Key Points

  • Circular 37 replaces nearly ten-year old Circular 75
  • Definition of “Special Purpose Companies” amended
  • Definition of “Round-Trip Investment” amended
  • New Registration for Employee Option Shares of Unlisted Companies
  • Circular 37 allows two ways to make the contribution to the SPV

The State Administration of Foreign Exchange (“SAFE”) has further adjusted and streamlined its foreign exchange control on capital account by issuing the Notice of State Administration of Foreign Exchange on Further Improving and Adjusting Foreign Exchange Control Policies for Capital Account (the “Notice”) on January 10, 2014, which took effect on February 10, 2014.

Background

On July 4, 2014, the SAFE stipulated a Notice on the Administration of Foreign Exchange Involved in overseas Investment, Financing and Round-Trip Investment Conducted by Domestic Residents Through Special Purpose Companies (“Circular 37”). The Notice of the SAFE on the Administration of Foreign Exchange Involved in overseas Investment, Financing and Round-Trip Investment Conducted by Domestic Residents Through Special Purpose Companies issued by the SAFE on October 21, 2005 (“Circular 75”) was simultaneously terminated.

Highlights of the Legislation

1.       Definition of “Special Purpose Companies”

The term “Special Purpose Companies” (“SPV”) in Circular 37 refers to overseas enterprises directly established or indirectly controlled by domestic residents (including domestic institutions and domestic individual residents) for the purpose of investment and financing by utilizing the domestic or overseas assets or equity they legally hold. Compared with the definition used in the Circular 75, the new definition has two material changes: in Circular 75, an SPV is set up only for the purpose of financing, while in Circular 37 an SPV is also allowed to invest. The other difference is that, in Circular 75, domestic residents can establish an SPV by its domestic assets only, while Circular 37 also allows overseas assets legally held by such residents.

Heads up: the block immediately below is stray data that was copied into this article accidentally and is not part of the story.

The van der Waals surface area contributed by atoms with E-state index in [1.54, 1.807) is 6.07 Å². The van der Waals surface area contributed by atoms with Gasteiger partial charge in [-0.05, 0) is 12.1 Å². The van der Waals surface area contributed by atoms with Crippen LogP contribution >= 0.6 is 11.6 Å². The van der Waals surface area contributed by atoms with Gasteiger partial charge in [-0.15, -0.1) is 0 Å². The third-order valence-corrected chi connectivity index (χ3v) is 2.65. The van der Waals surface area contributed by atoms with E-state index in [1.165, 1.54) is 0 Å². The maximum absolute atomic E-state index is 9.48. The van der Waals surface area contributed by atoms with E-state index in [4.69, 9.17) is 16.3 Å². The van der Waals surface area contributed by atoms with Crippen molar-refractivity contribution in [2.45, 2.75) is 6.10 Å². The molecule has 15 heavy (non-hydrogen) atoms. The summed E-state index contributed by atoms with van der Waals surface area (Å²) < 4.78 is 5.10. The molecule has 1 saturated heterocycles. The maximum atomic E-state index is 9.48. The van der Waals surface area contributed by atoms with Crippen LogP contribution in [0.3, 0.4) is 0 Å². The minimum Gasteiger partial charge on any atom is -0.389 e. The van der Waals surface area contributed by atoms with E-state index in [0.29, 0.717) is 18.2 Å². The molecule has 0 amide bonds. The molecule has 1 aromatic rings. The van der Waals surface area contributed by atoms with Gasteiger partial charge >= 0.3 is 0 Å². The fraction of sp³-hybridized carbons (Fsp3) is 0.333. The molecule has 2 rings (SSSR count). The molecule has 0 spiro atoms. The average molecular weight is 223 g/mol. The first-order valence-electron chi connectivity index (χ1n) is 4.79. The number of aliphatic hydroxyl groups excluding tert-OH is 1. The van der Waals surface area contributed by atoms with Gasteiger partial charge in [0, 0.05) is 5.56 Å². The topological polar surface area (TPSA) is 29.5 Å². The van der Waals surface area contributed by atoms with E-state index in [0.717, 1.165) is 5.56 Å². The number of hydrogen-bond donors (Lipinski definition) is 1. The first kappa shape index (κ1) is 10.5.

2.       Definition of “Round-Trip Investment”

Round-Trip Investment under Circular 75 was largely a description of the typical VIE structure. In Circular 37, such definition was changed  to a very general description of direct domestic investment activities conducted by domestic residents directly or indirectly through special- purpose companies, which not only refers to establishment of the wholly foreign owned enterprise, but also covers M&A transactions.

3.       New Registration for Employee Option Shares of Unlisted Companies

In 2012, SAFE issued Circular 7, pursuant to which, the stock option issued to a Chinese employee by a foreign company shall be subject to the registration with the SAFE before being exercised. However, that circular only stipulates the registration for a listed company, and SAFE does not accept any application for the stock options issued by a private company. Circular 37 has a clear requirement that the employee option shares issued by a unlisted SPV shall also be subject to the registration with SAFE. Pursuant to the Circular  37, before exercising the options granted by a SPV, the Chinese option holder shall file the registration with SAFE by submitting the requested documents, including the registration certificate of the SPV, the evidence of the employment relationship between the SPV and the option holder, and the evidence of the authenticity of the equity incentive plan.

4.       Contribution to SPV

Other than the set-up of the SPV by the overseas assets legally held by domestic residents, Circular 37 also allows the following two methods to make the contribution to the SPV:

  1. Domestic companies held or owned by domestic residents have the right to provide capital support to the SPV duly registered with the SAFE, based on real and reasonable needs and according to current regulations.
  2. Domestic residents may purchase foreign exchange and remit such foreign exchange to overseas countries for the establishment, equity repurchases or de-listing of the SPV, based on real and reasonable needs.

However, Circular 37 does not specify the procedure or requirement for such financial support to the SPV.

Conclusion

Circular 37 introduces interesting developments for the regulations and supervision of the establishment and operation of the SPV, and clarifies the requirements for certain grey areas. However, as many changes are new and fundamental, the local departments of the SAFE are still in the process of draft the implementation rules for the Circular 37. It is still hard to say when the Circular 37 can be fully applied.